Does this mean Magic Leap should take surprise out of the equation? No, I don’t think so. But the surprises have to be positive and they have to be true. Don’t exaggerate battery life. Don’t claim to have the best of something unless it is actually the best of something. To eliminate negative surprises, they should do controlled leaks prior to the event not containing the best of what they have but the things they think are the weakest. Get that out there early so people don’t get let down with inflated expectations. Then save the most impressive content for the surprise.
A lot of people have drawn parallels between Magic Leap and Apple in the past. Partially because Magic Leap have done that themselves. But perhaps it is better to compare Magic Leap to Nintendo. They have many attributes in common, more so than with Apple. Nintendo has always been a strong R&D company and they have never been afraid to take risks. Sometimes those risks pay off and sometimes they fail but Nintendo is never afraid to try something crazy. There is no doubt what Magic Leap is trying is crazy.
Nintendo is also a content producer and deemed one of, if not the best in the business. It appears Magic Leap is trying to follow that path. They are heavily investing in producing content in-house with hopes that the hardware they produce will actually have something that is worth running on it.
This brings us to the launch of the Nintendo Switch. A unique device boosted by some great exclusive content. This is exactly what Magic Leap is hoping to release. Yet the launch wasn’t all roses for Nintendo. Most publications spoke praise of both the hardware and software they were able to try but were hesitant to be too positive about the system. Nintendo had some unfortunate leaks prior to their launch event, the most damning of which was the price. It was widely leaked that the Switch would launch at $250. Some were even hoping for $200. This turned out to be wrong, the cost is $300, and it framed the conversation around cost. If I was in Nintendo’s shoes prior to the event I would have leaked a price of $350. Perhaps even higher to ground people in the idea that this might be an expensive device. As it stands the cost is not high for the launch of a new system but the narrative has become that it is expensive.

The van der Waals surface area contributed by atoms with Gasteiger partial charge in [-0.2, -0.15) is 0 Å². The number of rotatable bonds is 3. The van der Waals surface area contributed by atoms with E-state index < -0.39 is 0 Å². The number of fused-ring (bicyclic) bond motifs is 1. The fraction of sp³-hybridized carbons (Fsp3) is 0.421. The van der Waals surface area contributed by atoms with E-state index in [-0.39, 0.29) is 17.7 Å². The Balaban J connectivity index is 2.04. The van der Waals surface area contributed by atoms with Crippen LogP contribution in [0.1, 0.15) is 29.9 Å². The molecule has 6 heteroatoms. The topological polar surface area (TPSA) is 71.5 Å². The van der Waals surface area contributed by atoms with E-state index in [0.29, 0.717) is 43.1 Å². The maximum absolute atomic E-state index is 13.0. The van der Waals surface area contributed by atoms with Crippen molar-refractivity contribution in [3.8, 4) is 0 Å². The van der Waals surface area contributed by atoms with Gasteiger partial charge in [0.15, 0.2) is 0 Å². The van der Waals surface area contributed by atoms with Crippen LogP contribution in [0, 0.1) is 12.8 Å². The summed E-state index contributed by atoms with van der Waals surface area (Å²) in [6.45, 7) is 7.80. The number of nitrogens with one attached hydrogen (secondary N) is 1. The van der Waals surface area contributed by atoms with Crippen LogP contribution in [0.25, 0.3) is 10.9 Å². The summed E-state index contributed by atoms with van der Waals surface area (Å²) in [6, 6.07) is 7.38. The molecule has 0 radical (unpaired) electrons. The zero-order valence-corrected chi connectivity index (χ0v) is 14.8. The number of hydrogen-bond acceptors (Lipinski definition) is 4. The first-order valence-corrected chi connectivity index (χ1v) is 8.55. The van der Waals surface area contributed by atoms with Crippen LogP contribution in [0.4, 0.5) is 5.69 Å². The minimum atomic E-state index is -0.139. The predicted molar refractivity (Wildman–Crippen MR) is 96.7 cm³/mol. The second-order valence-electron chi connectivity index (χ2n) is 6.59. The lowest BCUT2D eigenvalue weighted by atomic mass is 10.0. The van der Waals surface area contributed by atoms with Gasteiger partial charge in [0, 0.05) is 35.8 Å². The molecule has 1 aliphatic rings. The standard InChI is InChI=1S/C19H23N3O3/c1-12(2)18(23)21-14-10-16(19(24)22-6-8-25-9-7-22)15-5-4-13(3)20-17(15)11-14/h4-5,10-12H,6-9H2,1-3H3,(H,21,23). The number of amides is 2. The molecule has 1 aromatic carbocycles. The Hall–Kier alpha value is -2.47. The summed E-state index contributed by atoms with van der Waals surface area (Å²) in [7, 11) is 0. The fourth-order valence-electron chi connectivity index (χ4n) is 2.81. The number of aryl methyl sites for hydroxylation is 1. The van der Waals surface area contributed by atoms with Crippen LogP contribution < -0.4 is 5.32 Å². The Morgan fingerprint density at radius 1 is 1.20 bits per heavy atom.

For Magic Leap, they should leak a high price. Currently, no one knows what the cost should be for a product like this as few serious contenders have launched. Magic Leap needs to anchor people in a high price. Cost for any product is relative. The narrative of expense has almost as much to do with expectations as it does with what the product actually does. If people think it is going to be $1000 and it comes out at $700, then it will be thought of as reasonable. If people think it is going to be $500 and it comes out at $700, then it will be thought of as expensive. Magic Leap needs to get ahead of this narrative and ensure that people think it will be more expensive than it turns out to be. By the way, just by reading this you have been anchored to a degree and your expectations have been affected. Keep in mind, we really don’t know how much this will cost. We don’t even know a ballpark.
In short, Magic Leaps PR department needs to do the following:
- Leak your weakest material as early as you can and save your good stuff as a surprise.
- Leak a high price. Anchor people in that price.
- Make sure your product is good. If it isn’t, delay.
- Leak. Control the narrative this way. You have already fostered an air of mystery so people will hang on every seemingly credible word. These leaks will define what people expect then you need to beat those expectations. Don’t be mysterious and let people build their own expectations which are too high to overcome.